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Musk's SpaceX Says Rockets to Remain Grounded Until January


FILE - An explosion on the launch site of a SpaceX Falcon 9 rocket is shown in this still image from video in Cape Canaveral, Florida, Sept. 1, 2016.

Elon Musk's SpaceX has been forced to delay the return of its rockets to flight until January as an investigation continues into a launch pad explosion earlier this year, the tech billionaire' s company said Wednesday.

The company had hoped to launch a Falcon 9 rocket on Dec. 16 to put 10 satellites into orbit for Iridium Communications Inc., but did not receive a required license to fly from the Federal Aviation Administration, which oversees U.S. commercial space transportation.

"We are finalizing the investigation into our September 1 anomaly and are working to complete the final steps necessary to safely and reliably return to flight, now in early January," SpaceX said in a statement.

FILE - SpaceX founder Elon Musk tells the 67th International Astronautical Congress in Guadalajara, Mexico, that he envisions 1,000 passenger ships flying en masse to Mars and says it could become reality within a century, Sept. 27, 2016.
FILE - SpaceX founder Elon Musk tells the 67th International Astronautical Congress in Guadalajara, Mexico, that he envisions 1,000 passenger ships flying en masse to Mars and says it could become reality within a century, Sept. 27, 2016.

SpaceX suspended flights after one of its rockets burst into flames Sept. 1 as it was being fueled for a routine pre-launch test in Florida.

The company traced the explosion to a fueling system problem that caused a pressurized container of helium inside the rocket's upper stage to burst.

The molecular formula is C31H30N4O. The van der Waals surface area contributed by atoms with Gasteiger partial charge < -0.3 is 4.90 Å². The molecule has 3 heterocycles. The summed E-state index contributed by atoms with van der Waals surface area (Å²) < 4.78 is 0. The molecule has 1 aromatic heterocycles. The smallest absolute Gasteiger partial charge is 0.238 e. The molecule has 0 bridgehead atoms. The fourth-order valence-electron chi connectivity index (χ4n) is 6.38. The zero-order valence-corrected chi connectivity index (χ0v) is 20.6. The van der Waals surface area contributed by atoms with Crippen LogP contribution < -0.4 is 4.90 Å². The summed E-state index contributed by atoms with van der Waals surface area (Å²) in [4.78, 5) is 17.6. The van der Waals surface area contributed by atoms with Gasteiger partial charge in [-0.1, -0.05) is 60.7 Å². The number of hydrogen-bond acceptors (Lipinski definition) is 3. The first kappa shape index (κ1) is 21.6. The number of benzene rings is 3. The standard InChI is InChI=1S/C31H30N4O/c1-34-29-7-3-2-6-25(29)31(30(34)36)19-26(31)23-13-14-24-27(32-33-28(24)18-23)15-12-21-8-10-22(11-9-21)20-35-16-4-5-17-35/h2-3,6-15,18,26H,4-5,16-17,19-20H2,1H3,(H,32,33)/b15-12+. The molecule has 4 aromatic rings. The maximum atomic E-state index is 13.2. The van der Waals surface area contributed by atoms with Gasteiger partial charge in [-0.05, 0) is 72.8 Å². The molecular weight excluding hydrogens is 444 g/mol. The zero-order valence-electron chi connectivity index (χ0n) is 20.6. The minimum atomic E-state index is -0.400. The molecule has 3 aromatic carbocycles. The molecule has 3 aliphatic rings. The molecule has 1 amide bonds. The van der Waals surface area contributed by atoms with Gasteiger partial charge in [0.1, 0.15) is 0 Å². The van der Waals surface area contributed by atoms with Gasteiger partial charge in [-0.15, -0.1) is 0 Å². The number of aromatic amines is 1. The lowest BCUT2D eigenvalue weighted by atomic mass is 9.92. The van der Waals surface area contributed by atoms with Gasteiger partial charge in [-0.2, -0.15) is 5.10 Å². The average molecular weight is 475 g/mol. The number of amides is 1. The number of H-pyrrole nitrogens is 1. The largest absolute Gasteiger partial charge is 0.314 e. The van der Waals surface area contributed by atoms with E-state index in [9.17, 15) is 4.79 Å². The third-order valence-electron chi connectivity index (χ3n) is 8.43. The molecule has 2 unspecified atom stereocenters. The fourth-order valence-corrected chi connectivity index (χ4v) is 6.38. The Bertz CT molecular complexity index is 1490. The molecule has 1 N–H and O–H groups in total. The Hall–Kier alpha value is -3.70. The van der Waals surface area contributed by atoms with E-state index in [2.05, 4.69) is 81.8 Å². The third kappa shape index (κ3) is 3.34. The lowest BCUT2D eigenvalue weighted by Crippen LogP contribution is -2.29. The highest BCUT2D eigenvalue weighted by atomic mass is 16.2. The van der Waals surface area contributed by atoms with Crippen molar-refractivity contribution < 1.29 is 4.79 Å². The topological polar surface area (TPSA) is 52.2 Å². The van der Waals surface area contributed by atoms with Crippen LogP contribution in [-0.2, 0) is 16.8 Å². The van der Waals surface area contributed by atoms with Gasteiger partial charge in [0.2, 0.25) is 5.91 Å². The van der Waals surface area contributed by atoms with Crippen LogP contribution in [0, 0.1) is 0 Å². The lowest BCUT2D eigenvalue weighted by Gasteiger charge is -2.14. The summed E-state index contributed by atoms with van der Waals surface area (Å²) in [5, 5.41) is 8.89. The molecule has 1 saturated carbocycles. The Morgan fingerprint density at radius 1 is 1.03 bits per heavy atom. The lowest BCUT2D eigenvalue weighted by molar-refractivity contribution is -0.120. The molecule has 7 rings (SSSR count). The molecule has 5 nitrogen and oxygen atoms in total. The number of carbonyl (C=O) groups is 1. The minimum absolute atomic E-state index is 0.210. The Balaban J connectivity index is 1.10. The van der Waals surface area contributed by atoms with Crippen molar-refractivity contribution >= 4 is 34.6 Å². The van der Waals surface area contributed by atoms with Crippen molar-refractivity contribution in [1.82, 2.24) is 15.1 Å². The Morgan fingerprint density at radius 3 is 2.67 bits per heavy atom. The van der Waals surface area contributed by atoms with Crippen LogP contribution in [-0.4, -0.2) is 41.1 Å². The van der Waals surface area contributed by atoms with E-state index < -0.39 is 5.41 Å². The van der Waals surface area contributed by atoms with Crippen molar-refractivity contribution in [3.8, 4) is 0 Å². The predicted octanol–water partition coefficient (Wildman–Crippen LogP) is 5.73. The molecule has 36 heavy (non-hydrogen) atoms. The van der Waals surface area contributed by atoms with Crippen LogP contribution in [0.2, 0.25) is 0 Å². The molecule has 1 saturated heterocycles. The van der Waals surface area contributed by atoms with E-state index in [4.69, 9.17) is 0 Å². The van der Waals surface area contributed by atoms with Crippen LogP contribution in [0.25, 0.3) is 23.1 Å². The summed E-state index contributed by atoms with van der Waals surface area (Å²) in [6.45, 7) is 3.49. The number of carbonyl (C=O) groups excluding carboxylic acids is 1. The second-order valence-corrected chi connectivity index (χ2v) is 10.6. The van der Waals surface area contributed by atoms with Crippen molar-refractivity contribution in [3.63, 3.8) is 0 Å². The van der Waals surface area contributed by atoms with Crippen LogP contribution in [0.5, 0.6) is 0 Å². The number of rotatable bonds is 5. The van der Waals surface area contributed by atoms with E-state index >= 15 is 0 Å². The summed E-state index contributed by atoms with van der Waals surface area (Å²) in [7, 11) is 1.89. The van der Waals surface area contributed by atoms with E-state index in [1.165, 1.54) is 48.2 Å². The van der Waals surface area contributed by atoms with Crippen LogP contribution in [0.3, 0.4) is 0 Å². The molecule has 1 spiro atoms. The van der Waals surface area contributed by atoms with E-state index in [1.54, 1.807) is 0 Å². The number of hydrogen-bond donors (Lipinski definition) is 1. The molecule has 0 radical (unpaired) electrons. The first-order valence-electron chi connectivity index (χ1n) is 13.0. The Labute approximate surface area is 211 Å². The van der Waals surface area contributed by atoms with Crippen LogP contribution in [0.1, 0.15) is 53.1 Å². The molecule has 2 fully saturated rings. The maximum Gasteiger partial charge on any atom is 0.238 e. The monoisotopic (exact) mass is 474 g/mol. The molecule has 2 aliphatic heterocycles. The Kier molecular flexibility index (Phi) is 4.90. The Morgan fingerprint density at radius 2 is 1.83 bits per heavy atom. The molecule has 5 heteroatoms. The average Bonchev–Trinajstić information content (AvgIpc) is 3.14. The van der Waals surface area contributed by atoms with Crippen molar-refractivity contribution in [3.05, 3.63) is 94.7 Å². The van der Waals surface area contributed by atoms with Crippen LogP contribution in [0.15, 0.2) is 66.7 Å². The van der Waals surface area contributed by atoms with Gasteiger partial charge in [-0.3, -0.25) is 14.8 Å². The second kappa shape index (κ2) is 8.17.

The accident destroyed a $200 million satellite owned by Israel's Space Communication Ltd.

In a separate statement, Iridium said it remained "confident as ever in [SpaceX's] ability to safely deliver our satellites into low-Earth orbit."

SpaceX on Wednesday declined to comment about what measures it will take to ensure the problem will not reoccur.

The company uses extremely cold liquid propellants loaded just prior to blastoff to increase the rocket's power so it can fly back to Earth and be reused.

A NASA advisory panel last month publicly questioned the safety of SpaceX's fueling process, especially since the company has been hired to begin flying astronauts to the International Space Station in 2018.

The Sept. 1 accident was the second for SpaceX in 29 flights of the Falcon 9.

The company, owned and operated by Tesla Motors Inc. Chief Executive Officer Musk, has a backlog of more than 70 missions for NASA and commercial customers, worth more than $10 billion.

Also Wednesday, the Russian news agency Tass reported that a third-stage Soyuz rocket engine failure doomed a Russian cargo run to the space station Dec. 1. The accident remains under investigation.

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